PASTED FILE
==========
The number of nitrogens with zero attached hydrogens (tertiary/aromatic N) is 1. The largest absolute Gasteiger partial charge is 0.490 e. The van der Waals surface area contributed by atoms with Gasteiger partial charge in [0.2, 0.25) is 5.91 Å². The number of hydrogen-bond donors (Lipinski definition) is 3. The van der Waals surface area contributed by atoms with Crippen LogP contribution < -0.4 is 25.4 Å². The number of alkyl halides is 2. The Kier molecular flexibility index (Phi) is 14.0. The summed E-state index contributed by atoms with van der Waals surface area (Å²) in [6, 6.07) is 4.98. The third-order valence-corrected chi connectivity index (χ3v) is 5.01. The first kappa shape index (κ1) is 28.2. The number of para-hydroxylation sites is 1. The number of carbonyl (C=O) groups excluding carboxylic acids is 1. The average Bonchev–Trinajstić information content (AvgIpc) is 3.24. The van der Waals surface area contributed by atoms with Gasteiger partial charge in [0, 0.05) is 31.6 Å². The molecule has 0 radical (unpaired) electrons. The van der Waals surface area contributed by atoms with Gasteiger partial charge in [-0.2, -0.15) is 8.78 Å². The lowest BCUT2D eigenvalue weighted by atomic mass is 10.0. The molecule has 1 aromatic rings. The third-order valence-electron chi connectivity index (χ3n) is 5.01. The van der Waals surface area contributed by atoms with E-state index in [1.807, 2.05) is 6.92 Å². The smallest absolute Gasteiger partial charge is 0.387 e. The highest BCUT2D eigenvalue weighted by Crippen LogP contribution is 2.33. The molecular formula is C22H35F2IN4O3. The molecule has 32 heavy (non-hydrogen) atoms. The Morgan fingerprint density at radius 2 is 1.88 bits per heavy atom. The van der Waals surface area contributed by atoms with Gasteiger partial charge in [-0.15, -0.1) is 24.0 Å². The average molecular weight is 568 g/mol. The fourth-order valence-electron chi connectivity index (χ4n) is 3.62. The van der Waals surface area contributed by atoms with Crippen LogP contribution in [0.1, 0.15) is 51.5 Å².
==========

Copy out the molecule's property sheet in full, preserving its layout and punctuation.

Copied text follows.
The number of nitrogens with zero attached hydrogens (tertiary/aromatic N) is 1. The largest absolute Gasteiger partial charge is 0.490 e. The van der Waals surface area contributed by atoms with Gasteiger partial charge in [0.2, 0.25) is 5.91 Å². The number of hydrogen-bond donors (Lipinski definition) is 3. The van der Waals surface area contributed by atoms with Crippen LogP contribution < -0.4 is 25.4 Å². The number of alkyl halides is 2. The Kier molecular flexibility index (Phi) is 14.0. The summed E-state index contributed by atoms with van der Waals surface area (Å²) in [6, 6.07) is 4.98. The third-order valence-corrected chi connectivity index (χ3v) is 5.01. The first kappa shape index (κ1) is 28.2. The number of para-hydroxylation sites is 1. The number of carbonyl (C=O) groups excluding carboxylic acids is 1. The average Bonchev–Trinajstić information content (AvgIpc) is 3.24. The van der Waals surface area contributed by atoms with Gasteiger partial charge in [0, 0.05) is 31.6 Å². The molecule has 0 radical (unpaired) electrons. The van der Waals surface area contributed by atoms with Gasteiger partial charge in [-0.2, -0.15) is 8.78 Å². The lowest BCUT2D eigenvalue weighted by atomic mass is 10.0. The molecule has 1 aromatic rings. The third-order valence-electron chi connectivity index (χ3n) is 5.01. The van der Waals surface area contributed by atoms with E-state index in [1.807, 2.05) is 6.92 Å². The smallest absolute Gasteiger partial charge is 0.387 e. The highest BCUT2D eigenvalue weighted by Crippen LogP contribution is 2.33. The molecular formula is C22H35F2IN4O3. The molecule has 32 heavy (non-hydrogen) atoms. The Morgan fingerprint density at radius 2 is 1.88 bits per heavy atom. The van der Waals surface area contributed by atoms with Gasteiger partial charge in [-0.15, -0.1) is 24.0 Å². The average molecular weight is 568 g/mol. The fourth-order valence-electron chi connectivity index (χ4n) is 3.62. The van der Waals surface area contributed by atoms with Crippen LogP contribution in [0.1, 0.15) is 51.5 Å².